First person: Feeding refugees in Poland, poetry from the North of the country, a tribute to 1969

Jabes Prado has created a children’s corner in the World Central Kitchen tent in downtown Warsaw to give Ukrainian children a chance to “do normal things”. Photo: Jabes Prado

Mitch TeichFirst person: Feeding refugees in Poland, poetry from the North of the country, a tribute to 1969

On the April edition of First Person, a moving interview with Jabes Prado. Prado had an unstable childhood in Brooklyn before moving to Hudson Falls. He then became an activist, opened a food pantry in Glens Falls and now works with troubled youth in Troy. But today he is on the ground in Warsaw, helping Ukrainian refugees fleeing the Russian invasion. Prado tells us why he decided to go to Poland, from the World Central Kitchen tent where he works and the children’s corner he created for the youngest refugees. Later, writer Natalli Amato tells us how the North Country shaped a new collection of poetry, called Burning barrel. Amato grew up in Watertown and Sackets Harbor, and her work has a strong sense of place. And we’ll speak with producer, songwriter and musician Connor Seidel. Seidel is the creative force behind a new album by a group of Quebec artists that pays homage to the folk music movement of 1969. The album, simply titled “1969”, contains songs that are both new and seemingly familiar. .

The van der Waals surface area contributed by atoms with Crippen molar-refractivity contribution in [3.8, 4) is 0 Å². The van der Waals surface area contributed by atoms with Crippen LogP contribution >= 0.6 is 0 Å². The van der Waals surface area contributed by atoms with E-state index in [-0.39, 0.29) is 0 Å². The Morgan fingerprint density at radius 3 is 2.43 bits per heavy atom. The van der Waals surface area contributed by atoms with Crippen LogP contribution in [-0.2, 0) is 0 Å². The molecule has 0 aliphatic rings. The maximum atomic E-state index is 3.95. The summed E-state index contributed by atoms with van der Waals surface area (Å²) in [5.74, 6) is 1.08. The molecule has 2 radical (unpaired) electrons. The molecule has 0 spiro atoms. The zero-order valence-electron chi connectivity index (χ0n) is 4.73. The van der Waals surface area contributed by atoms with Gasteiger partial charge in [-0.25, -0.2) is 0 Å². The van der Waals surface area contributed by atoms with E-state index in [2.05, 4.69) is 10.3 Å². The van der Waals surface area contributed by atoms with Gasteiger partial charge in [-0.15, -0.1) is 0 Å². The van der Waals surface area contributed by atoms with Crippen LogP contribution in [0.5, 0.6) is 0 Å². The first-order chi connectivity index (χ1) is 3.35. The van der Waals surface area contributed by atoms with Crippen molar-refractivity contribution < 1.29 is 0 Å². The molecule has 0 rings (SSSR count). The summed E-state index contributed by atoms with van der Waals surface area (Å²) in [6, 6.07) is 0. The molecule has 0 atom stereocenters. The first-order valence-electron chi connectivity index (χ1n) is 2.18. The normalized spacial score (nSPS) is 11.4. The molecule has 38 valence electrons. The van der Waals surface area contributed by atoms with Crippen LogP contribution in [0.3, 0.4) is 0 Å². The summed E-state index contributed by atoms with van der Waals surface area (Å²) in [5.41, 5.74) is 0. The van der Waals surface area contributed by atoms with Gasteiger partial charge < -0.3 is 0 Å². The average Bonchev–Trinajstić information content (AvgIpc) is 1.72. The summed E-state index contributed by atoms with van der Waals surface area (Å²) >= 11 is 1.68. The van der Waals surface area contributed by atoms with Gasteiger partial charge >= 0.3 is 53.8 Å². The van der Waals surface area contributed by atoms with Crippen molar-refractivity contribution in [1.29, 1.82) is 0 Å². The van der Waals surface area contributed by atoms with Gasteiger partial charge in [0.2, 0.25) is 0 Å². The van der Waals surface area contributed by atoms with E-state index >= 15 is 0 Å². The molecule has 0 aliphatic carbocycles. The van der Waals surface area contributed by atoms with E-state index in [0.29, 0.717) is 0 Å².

Jabes Prado, No. 1 World Central Kitchen Tent, Warsaw

Natalli Amato, “Burning Barrel”

Connor Seidel, producer/songwriter, the 1969 Collective

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